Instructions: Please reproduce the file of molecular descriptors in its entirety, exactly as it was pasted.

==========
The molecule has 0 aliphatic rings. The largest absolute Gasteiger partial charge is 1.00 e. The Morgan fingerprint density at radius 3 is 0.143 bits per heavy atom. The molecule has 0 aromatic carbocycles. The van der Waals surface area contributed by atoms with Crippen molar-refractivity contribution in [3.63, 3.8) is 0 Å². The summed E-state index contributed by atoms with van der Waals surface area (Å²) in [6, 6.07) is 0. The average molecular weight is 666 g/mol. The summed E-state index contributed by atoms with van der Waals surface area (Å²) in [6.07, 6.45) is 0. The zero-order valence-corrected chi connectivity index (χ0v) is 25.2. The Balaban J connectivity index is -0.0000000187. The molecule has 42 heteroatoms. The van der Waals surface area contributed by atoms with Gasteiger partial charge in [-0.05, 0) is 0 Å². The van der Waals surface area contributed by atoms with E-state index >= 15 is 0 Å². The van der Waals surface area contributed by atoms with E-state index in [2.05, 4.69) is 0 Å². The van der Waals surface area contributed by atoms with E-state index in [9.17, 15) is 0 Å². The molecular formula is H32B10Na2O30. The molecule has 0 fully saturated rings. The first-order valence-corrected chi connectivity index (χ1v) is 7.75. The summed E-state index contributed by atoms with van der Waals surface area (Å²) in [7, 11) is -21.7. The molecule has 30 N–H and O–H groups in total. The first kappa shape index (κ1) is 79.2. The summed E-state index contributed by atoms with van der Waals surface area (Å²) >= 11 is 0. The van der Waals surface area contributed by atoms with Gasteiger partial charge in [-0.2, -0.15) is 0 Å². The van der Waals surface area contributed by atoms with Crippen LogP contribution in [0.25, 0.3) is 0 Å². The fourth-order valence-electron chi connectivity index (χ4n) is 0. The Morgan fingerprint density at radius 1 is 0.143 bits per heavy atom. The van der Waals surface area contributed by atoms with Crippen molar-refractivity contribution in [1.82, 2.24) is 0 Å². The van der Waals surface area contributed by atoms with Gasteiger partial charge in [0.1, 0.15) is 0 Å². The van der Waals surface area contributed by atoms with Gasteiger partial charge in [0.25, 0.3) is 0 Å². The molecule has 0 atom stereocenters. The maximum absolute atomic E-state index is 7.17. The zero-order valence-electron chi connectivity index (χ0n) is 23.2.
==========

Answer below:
The molecule has 0 aliphatic rings. The largest absolute Gasteiger partial charge is 1.00 e. The Morgan fingerprint density at radius 3 is 0.143 bits per heavy atom. The molecule has 0 aromatic carbocycles. The van der Waals surface area contributed by atoms with Crippen molar-refractivity contribution in [3.63, 3.8) is 0 Å². The summed E-state index contributed by atoms with van der Waals surface area (Å²) in [6, 6.07) is 0. The average molecular weight is 666 g/mol. The summed E-state index contributed by atoms with van der Waals surface area (Å²) in [6.07, 6.45) is 0. The zero-order valence-corrected chi connectivity index (χ0v) is 25.2. The Balaban J connectivity index is -0.0000000187. The molecule has 42 heteroatoms. The van der Waals surface area contributed by atoms with Gasteiger partial charge in [-0.05, 0) is 0 Å². The van der Waals surface area contributed by atoms with E-state index >= 15 is 0 Å². The van der Waals surface area contributed by atoms with E-state index in [2.05, 4.69) is 0 Å². The van der Waals surface area contributed by atoms with E-state index in [9.17, 15) is 0 Å². The molecular formula is H32B10Na2O30. The molecule has 0 fully saturated rings. The first-order valence-corrected chi connectivity index (χ1v) is 7.75. The summed E-state index contributed by atoms with van der Waals surface area (Å²) in [7, 11) is -21.7. The molecule has 30 N–H and O–H groups in total. The first kappa shape index (κ1) is 79.2. The summed E-state index contributed by atoms with van der Waals surface area (Å²) >= 11 is 0. The van der Waals surface area contributed by atoms with Gasteiger partial charge in [-0.2, -0.15) is 0 Å². The van der Waals surface area contributed by atoms with Crippen LogP contribution in [0.25, 0.3) is 0 Å². The fourth-order valence-electron chi connectivity index (χ4n) is 0. The Morgan fingerprint density at radius 1 is 0.143 bits per heavy atom. The van der Waals surface area contributed by atoms with Crippen molar-refractivity contribution in [1.82, 2.24) is 0 Å². The van der Waals surface area contributed by atoms with Gasteiger partial charge in [0.1, 0.15) is 0 Å². The van der Waals surface area contributed by atoms with Gasteiger partial charge in [0.25, 0.3) is 0 Å². The molecule has 0 atom stereocenters. The maximum absolute atomic E-state index is 7.17. The zero-order valence-electron chi connectivity index (χ0n) is 23.2.